Surely Griffiths doesn't explain all, but when it is necessary in footnote he say to the reader a place where find information. He do it when he doesn't want to study in depth some argument (notice that he do this about the origin of Schrodinger equation, why who does criticism about this point didn't cite this fact?!?) or to justify some point too difficult in a first study of quantum mechanics (for example the choice B=0 before equation 4.43). Surely a student ambitious and capable will try to study quantum mechanics in some other book, after the first study on Griffiths, but the purpose of the Griffiths book, as say the title, is the introduction to quantum mechanics.

Someone said that "Griffiths wrote this book to make money", I can't comment this... there is no harm in doing something honest with the purpose to do money (we all do it when we go to work) but you can't write a masterpiece if this is your motivation. By the way, the enthusiasm for a well done job can be seen observing the maniac precision with which he publish errata corrige in his home page. In Griffiths books I only find love for physics and for teaching, he always try to be as clearer and deep as possible (an example comes to my mind: see how Griffiths explain Laplace equation in ED book). Galileo said "parlare oscuramente lo sa fare ognuno, ma chiaro pochissimi" that is "everyone can speak obscurely [to look a great expert], but very few people can speak clearly". Griffiths is practically the only not italian contemporary author I know whose purpose is always simply give the best and share the beauty of physics (sometimes the purpose of a book is simply make money and/or praise the author :-)).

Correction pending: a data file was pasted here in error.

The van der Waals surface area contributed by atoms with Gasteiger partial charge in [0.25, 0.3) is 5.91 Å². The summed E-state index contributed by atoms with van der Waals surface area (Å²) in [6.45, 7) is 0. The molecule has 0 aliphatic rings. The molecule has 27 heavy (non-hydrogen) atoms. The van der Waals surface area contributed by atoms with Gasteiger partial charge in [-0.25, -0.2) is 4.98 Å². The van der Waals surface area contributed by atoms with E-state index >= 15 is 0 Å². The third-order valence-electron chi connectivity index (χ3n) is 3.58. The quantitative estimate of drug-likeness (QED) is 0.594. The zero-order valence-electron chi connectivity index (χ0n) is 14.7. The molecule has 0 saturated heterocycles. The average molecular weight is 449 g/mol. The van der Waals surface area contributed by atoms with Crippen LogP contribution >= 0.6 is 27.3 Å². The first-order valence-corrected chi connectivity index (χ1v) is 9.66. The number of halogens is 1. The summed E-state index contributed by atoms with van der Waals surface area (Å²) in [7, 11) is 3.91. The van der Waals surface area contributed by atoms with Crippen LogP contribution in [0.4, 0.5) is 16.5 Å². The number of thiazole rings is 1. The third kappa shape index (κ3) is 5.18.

Someone think that if you don't know higher mathematics you shouldn't study physics, or you can't understand its beauty. I think this is snobbery. I think that physics is beautiful and that everyone should taste this beauty. Once Sojourner Truth said about intelligence: "If my cup won't hold but a pint and yours holds a quart, wouldn't you be mean not to let me have my little half-measure full?". Is'nt she right?